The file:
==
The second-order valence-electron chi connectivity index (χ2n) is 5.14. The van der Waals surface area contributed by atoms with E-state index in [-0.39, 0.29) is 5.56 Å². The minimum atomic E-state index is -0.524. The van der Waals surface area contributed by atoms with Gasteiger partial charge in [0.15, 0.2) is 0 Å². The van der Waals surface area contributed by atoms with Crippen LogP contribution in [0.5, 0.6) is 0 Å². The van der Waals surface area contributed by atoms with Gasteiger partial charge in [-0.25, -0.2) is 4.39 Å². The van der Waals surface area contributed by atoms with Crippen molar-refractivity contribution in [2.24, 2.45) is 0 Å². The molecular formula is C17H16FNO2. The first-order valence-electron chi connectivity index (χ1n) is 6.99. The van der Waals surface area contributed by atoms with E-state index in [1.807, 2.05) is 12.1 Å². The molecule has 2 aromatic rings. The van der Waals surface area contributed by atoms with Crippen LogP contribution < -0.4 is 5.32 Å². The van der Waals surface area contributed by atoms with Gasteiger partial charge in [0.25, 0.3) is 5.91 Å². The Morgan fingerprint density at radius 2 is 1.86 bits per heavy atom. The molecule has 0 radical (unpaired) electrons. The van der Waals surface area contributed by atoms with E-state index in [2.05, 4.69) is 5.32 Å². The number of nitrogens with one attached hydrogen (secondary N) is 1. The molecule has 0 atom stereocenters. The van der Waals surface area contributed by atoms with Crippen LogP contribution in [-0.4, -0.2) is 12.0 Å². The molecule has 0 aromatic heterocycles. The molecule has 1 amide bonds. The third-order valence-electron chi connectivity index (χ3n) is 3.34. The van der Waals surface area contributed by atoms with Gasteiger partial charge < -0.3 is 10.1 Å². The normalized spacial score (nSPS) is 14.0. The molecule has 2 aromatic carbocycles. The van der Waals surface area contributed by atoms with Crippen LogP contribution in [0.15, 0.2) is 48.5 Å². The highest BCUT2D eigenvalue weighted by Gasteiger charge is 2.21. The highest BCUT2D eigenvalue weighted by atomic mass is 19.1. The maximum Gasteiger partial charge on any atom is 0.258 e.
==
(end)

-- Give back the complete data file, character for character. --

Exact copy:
The second-order valence-electron chi connectivity index (χ2n) is 5.14. The van der Waals surface area contributed by atoms with E-state index in [-0.39, 0.29) is 5.56 Å². The minimum atomic E-state index is -0.524. The van der Waals surface area contributed by atoms with Gasteiger partial charge in [0.15, 0.2) is 0 Å². The van der Waals surface area contributed by atoms with Crippen LogP contribution in [0.5, 0.6) is 0 Å². The van der Waals surface area contributed by atoms with Gasteiger partial charge in [-0.25, -0.2) is 4.39 Å². The van der Waals surface area contributed by atoms with Crippen molar-refractivity contribution in [2.24, 2.45) is 0 Å². The molecular formula is C17H16FNO2. The first-order valence-electron chi connectivity index (χ1n) is 6.99. The van der Waals surface area contributed by atoms with E-state index in [1.807, 2.05) is 12.1 Å². The molecule has 2 aromatic rings. The van der Waals surface area contributed by atoms with Crippen LogP contribution < -0.4 is 5.32 Å². The van der Waals surface area contributed by atoms with Gasteiger partial charge in [0.25, 0.3) is 5.91 Å². The Morgan fingerprint density at radius 2 is 1.86 bits per heavy atom. The molecule has 0 radical (unpaired) electrons. The van der Waals surface area contributed by atoms with E-state index in [2.05, 4.69) is 5.32 Å². The number of nitrogens with one attached hydrogen (secondary N) is 1. The molecule has 0 atom stereocenters. The van der Waals surface area contributed by atoms with Crippen LogP contribution in [-0.4, -0.2) is 12.0 Å². The molecule has 0 aromatic heterocycles. The molecule has 1 amide bonds. The third-order valence-electron chi connectivity index (χ3n) is 3.34. The van der Waals surface area contributed by atoms with Gasteiger partial charge < -0.3 is 10.1 Å². The normalized spacial score (nSPS) is 14.0. The molecule has 2 aromatic carbocycles. The van der Waals surface area contributed by atoms with Crippen LogP contribution in [0.15, 0.2) is 48.5 Å². The highest BCUT2D eigenvalue weighted by Gasteiger charge is 2.21. The highest BCUT2D eigenvalue weighted by atomic mass is 19.1. The maximum Gasteiger partial charge on any atom is 0.258 e.